Yes, you read that right. It’s not a typo. It’s a new (and potentially very powerful) word I made up for the new programme I’ve designed.
Let me explain. Despite considerable effort, the numbers from diverse backgrounds at senior leadership level have stalled. What’s more according to the Harvard Business Review, the number one reason leadership development programmes generally fail to deliver on their promise is because of a lack of senior leadership support.
One of the proven ways to increase the number of leaders from diverse backgrounds at senior levels and reap the full benefit of investment in leadership development programmes is through targeted mentoring and sponsorship. But most leaders are not clear on the similarities and differences between the two approaches nor how to do either well.
So, what’s the difference? A mentor gives advice, supports you in your current role, helps you navigate organisational politics and prepare for your next role. A sponsor advocates on your behalf, recommends you for important assignments and promotions and helps you build relationships with people likely to be important to your career. Put bluntly a mentor, will listen and speak with you, a sponsor will speak up about you.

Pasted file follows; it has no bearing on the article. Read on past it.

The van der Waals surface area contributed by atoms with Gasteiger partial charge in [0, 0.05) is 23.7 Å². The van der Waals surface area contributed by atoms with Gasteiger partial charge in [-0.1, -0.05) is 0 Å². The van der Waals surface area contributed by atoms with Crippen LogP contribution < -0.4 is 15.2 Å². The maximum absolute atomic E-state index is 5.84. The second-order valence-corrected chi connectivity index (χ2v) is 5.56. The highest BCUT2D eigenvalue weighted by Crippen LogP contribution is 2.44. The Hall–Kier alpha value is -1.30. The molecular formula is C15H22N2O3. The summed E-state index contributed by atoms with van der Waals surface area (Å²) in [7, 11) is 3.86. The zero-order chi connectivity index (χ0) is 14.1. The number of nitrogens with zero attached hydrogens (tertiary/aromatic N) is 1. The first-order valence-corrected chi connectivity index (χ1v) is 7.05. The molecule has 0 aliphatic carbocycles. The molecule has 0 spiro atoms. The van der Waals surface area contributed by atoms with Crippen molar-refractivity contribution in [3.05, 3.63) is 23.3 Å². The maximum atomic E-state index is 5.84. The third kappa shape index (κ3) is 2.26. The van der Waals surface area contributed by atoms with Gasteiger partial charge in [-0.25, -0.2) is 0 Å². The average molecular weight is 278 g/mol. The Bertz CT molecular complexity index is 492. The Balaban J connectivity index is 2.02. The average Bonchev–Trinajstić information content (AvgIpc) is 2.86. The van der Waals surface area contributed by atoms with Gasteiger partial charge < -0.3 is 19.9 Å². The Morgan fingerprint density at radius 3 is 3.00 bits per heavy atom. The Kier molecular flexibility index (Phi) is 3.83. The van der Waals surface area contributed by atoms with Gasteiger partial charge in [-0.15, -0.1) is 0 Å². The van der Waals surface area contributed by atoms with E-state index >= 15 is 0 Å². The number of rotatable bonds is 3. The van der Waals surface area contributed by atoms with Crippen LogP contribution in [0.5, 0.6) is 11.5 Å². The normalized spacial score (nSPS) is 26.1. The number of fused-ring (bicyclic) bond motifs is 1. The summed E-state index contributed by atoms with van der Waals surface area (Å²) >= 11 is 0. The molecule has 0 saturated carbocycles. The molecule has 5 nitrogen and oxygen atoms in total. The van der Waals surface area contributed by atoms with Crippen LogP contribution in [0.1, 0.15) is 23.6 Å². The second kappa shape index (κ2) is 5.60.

But here’s the problem: the most challenging point for any emerging leader occurs once they have taken on a stretch assignment or transitioned to a more senior role. Sponsorship may have got them there, but mentoring is what keeps them there.
And what senior leader, committed to developing people, doesn’t want to not only see those they rate promoted but also succeeding?
Rather than make an artificial distinction between mentoring and sponsorship, why not teach leaders the two critical skills to ensure career advancement simultaneously? Why not teach them how to mensor? And while you’re doing that, why not teach high potential leaders how to take advantage of the opportunity they are being offered? Why not teach them to mensor (mentor plus sponsor)?
Knowing how to mensor effectively is both art and science. It is as much about understanding our own strengths and blind spots as a developer of people as it is knowing how to unlock brilliance in others.
So, the question becomes how prepared are you to be an effective mensor?